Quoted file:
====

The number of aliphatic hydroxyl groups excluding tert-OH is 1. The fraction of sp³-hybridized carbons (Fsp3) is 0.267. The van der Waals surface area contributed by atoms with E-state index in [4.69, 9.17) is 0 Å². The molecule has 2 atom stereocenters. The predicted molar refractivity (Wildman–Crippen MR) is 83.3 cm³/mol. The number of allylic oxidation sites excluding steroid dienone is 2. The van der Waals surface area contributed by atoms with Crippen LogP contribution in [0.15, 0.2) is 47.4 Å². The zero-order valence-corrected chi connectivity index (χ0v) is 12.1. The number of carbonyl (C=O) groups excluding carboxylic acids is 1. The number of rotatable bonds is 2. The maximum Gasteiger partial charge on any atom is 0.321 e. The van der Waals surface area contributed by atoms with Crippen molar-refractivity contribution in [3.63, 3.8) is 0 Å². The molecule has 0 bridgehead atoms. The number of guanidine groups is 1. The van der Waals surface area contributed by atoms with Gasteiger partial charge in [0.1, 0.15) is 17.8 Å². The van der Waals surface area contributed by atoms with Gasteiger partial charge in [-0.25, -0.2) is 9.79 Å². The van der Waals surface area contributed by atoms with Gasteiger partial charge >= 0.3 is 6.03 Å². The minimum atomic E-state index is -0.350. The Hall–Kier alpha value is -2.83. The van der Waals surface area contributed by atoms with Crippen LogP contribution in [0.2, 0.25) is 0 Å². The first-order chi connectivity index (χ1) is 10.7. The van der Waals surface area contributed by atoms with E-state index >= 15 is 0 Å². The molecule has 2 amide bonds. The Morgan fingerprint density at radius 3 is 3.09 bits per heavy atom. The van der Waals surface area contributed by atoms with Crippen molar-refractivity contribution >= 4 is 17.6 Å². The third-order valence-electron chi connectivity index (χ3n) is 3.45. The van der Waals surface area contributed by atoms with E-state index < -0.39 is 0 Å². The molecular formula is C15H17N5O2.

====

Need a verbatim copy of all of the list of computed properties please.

The number of aliphatic hydroxyl groups excluding tert-OH is 1. The fraction of sp³-hybridized carbons (Fsp3) is 0.267. The van der Waals surface area contributed by atoms with E-state index in [4.69, 9.17) is 0 Å². The molecule has 2 atom stereocenters. The predicted molar refractivity (Wildman–Crippen MR) is 83.3 cm³/mol. The number of allylic oxidation sites excluding steroid dienone is 2. The van der Waals surface area contributed by atoms with Crippen LogP contribution in [0.15, 0.2) is 47.4 Å². The zero-order valence-corrected chi connectivity index (χ0v) is 12.1. The number of carbonyl (C=O) groups excluding carboxylic acids is 1. The number of rotatable bonds is 2. The maximum Gasteiger partial charge on any atom is 0.321 e. The van der Waals surface area contributed by atoms with Crippen molar-refractivity contribution in [3.63, 3.8) is 0 Å². The molecule has 0 bridgehead atoms. The number of guanidine groups is 1. The van der Waals surface area contributed by atoms with Gasteiger partial charge in [0.1, 0.15) is 17.8 Å². The van der Waals surface area contributed by atoms with Gasteiger partial charge in [-0.25, -0.2) is 9.79 Å². The van der Waals surface area contributed by atoms with Gasteiger partial charge >= 0.3 is 6.03 Å². The minimum atomic E-state index is -0.350. The Hall–Kier alpha value is -2.83. The van der Waals surface area contributed by atoms with Crippen LogP contribution in [0.2, 0.25) is 0 Å². The first-order chi connectivity index (χ1) is 10.7. The van der Waals surface area contributed by atoms with E-state index >= 15 is 0 Å². The molecule has 2 amide bonds. The Morgan fingerprint density at radius 3 is 3.09 bits per heavy atom. The van der Waals surface area contributed by atoms with Crippen molar-refractivity contribution >= 4 is 17.6 Å². The third-order valence-electron chi connectivity index (χ3n) is 3.45. The van der Waals surface area contributed by atoms with E-state index < -0.39 is 0 Å². The molecular formula is C15H17N5O2.